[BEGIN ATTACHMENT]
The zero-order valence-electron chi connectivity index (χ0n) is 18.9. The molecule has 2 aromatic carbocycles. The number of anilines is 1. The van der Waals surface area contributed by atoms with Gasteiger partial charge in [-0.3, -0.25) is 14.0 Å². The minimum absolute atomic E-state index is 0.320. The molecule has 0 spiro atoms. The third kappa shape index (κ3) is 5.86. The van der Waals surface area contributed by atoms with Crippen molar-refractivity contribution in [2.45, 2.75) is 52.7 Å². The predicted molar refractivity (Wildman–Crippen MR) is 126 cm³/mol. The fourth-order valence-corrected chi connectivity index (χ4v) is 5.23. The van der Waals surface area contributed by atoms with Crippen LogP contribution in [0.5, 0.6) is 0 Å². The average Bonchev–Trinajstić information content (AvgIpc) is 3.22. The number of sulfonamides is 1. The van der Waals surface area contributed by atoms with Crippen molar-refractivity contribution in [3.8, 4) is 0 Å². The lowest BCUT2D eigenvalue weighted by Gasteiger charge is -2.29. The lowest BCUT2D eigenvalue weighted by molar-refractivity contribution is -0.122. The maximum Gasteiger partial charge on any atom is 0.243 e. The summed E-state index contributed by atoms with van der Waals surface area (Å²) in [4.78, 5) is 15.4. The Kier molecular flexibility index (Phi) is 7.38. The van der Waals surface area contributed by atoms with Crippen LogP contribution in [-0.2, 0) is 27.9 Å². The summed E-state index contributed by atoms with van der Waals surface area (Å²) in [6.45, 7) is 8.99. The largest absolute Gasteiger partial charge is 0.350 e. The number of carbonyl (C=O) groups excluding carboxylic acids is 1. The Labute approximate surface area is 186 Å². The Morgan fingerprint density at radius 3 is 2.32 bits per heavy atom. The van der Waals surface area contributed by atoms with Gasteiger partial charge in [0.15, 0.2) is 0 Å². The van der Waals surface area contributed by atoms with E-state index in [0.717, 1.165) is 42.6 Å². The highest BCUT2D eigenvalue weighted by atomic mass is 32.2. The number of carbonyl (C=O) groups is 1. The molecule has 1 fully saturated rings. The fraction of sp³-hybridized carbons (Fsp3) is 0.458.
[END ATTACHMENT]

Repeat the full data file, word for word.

The zero-order valence-electron chi connectivity index (χ0n) is 18.9. The molecule has 2 aromatic carbocycles. The number of anilines is 1. The van der Waals surface area contributed by atoms with Gasteiger partial charge in [-0.3, -0.25) is 14.0 Å². The minimum absolute atomic E-state index is 0.320. The molecule has 0 spiro atoms. The third kappa shape index (κ3) is 5.86. The van der Waals surface area contributed by atoms with Crippen molar-refractivity contribution in [2.45, 2.75) is 52.7 Å². The predicted molar refractivity (Wildman–Crippen MR) is 126 cm³/mol. The fourth-order valence-corrected chi connectivity index (χ4v) is 5.23. The van der Waals surface area contributed by atoms with Crippen LogP contribution in [0.5, 0.6) is 0 Å². The average Bonchev–Trinajstić information content (AvgIpc) is 3.22. The number of sulfonamides is 1. The van der Waals surface area contributed by atoms with Crippen molar-refractivity contribution in [3.8, 4) is 0 Å². The lowest BCUT2D eigenvalue weighted by Gasteiger charge is -2.29. The lowest BCUT2D eigenvalue weighted by molar-refractivity contribution is -0.122. The maximum Gasteiger partial charge on any atom is 0.243 e. The summed E-state index contributed by atoms with van der Waals surface area (Å²) in [4.78, 5) is 15.4. The Kier molecular flexibility index (Phi) is 7.38. The van der Waals surface area contributed by atoms with Crippen LogP contribution in [-0.2, 0) is 27.9 Å². The summed E-state index contributed by atoms with van der Waals surface area (Å²) in [6.45, 7) is 8.99. The largest absolute Gasteiger partial charge is 0.350 e. The number of carbonyl (C=O) groups excluding carboxylic acids is 1. The Labute approximate surface area is 186 Å². The Morgan fingerprint density at radius 3 is 2.32 bits per heavy atom. The van der Waals surface area contributed by atoms with Gasteiger partial charge in [0.15, 0.2) is 0 Å². The van der Waals surface area contributed by atoms with E-state index in [0.717, 1.165) is 42.6 Å². The highest BCUT2D eigenvalue weighted by atomic mass is 32.2. The number of carbonyl (C=O) groups is 1. The molecule has 1 fully saturated rings. The fraction of sp³-hybridized carbons (Fsp3) is 0.458.